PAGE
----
Ask a Vet About Overheating in Dogs
As the weather warms up and the southern states are already reaching temperatures in the 90s, it is important to brush up on your knowledge of heat stroke in pets.
Ask a vet what are some signs that your dog is overheated?
Panting is one of the most early and common signs, followed by the dog appearing dull or disoriented. Breathing is usually fast and noisy. They may even collapse or convulse. Their gums may either be bright red or blue. Vomiting, diarrhea, and internal bleeding (manifesting as red/purple spots on the gums, skin, urine, or feces) may occur. Sudden death from cardiac arrhythmias is even a possibility.
If your dog is just panting and you aren’t sure if they are in danger for overheating, you can attempt to take their temperature. Heat stroke usually occurs at a temperature of 104 F and over . Keep in mind, rectal temperatures are the most accurate way to take your dog’s temperature, however, if they have stool in their rectum, it will be artificially lowered.
What should you do if you suspect your dog is overheated?
Grab your dog – wet him or her with cool tap water, and head to the veterinarian ASAP! Wrap your dog in a wet towel on the way to the hospital, as lowering the temperature (slowly, not rapidly) is of crucial and timely importance. Cool tap water, not ice, should be used. If you dog shows interest in drinking water, allow them by all means. If you dog is unconscious, make sure no water can get up their nose or mouth. Call your vet en route, so they can have a team prepared to act quickly!
What causes heat stroke?
Heat stroke is usually caused by high environmental temperatures, but can be precipitated by several factors, both external and internal within the pet themselves. Causes are usually divided into two categories: those that decrease the pet’s ability to disperse excess body heat, and those that increase body temperature.
A poorly ventilated space, sudden exposure to high temperatures, high humidity, and limited water access are all factors that may increase your pet’s chance for heat stroke. Other factors that increase your dog’s chance for overheating include obesity, respiratory disease, thick hair coats or jackets, and extensive periods of exercise, such as racing or sporting dogs. Breeds with shortened upper respiratory passageways, such as pugs, and English bulldogs, are also at increased risk. Certain hormonal problems or even a pet that is already suffering from a fever are also at increased risk.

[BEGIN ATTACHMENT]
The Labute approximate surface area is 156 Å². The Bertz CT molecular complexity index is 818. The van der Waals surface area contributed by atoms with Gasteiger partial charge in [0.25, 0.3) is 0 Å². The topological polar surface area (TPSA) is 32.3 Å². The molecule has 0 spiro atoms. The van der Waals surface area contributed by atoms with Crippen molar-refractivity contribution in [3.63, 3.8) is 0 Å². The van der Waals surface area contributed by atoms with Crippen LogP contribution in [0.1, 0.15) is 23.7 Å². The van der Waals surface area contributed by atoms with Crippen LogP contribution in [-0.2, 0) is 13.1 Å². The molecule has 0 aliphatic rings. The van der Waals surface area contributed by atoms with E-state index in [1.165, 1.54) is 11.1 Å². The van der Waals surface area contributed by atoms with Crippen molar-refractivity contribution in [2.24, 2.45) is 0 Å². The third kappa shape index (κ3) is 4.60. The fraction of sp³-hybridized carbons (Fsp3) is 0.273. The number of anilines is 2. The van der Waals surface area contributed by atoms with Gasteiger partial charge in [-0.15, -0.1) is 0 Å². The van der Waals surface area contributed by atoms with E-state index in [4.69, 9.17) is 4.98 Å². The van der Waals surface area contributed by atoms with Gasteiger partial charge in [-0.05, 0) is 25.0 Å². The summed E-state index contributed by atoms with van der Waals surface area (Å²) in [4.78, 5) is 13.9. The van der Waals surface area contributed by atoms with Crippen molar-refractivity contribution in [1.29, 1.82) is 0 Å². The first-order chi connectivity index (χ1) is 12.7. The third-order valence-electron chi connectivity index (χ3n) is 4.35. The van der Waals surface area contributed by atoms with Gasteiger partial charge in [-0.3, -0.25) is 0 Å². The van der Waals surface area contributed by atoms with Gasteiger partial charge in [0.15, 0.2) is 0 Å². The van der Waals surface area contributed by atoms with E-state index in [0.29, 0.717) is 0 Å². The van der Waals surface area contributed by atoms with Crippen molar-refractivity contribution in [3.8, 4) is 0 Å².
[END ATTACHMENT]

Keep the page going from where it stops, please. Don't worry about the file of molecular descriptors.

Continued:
What is the treatment for heat stroke?
As stated above, getting your pet to the vet is crucial and of timely importance. The goals of therapy are to safely lower the body temperature, treat shock or other negative consequences if they have occurred, and correct the contributing factors. While at the vet, applying alcohol to the ears, footpads, and groin are common tricks to safely lowering the temperature, as well as administering cool IV fluids. If your pet is suffering more serious side effects, a breathing tube may need to be placed and artificial ventilation began. Correcting electrolyte imbalances and controlling seizures are also of top importance. Depending on the severity of the heat stroke, hospitalization of multiple days may be required, especially if organ damage is suspected.
How likely or unlikely is my dog to survive heat stroke?
The prognosis again depends on how high the pet’s temperature was, and how long it was elevated. Survival is poor for comatose animals, animals with kidney or liver failure, internal and unresponsive bleeding. Also, please remember animals that survive heat stroke are more susceptible to repeat occurrences so proper care must be taken to avoid situations where your pet is at risk for hyperthermia.
If you have any questions about overheating or want to ask a vet about your pet’s health, VetLIVE.com provides 24/7 access to licensed veterinarians.
Dr. Laci Schaible, DVM is a veterinarian and writer. She works with her husband, also a veterinarian, in Pennsylvania.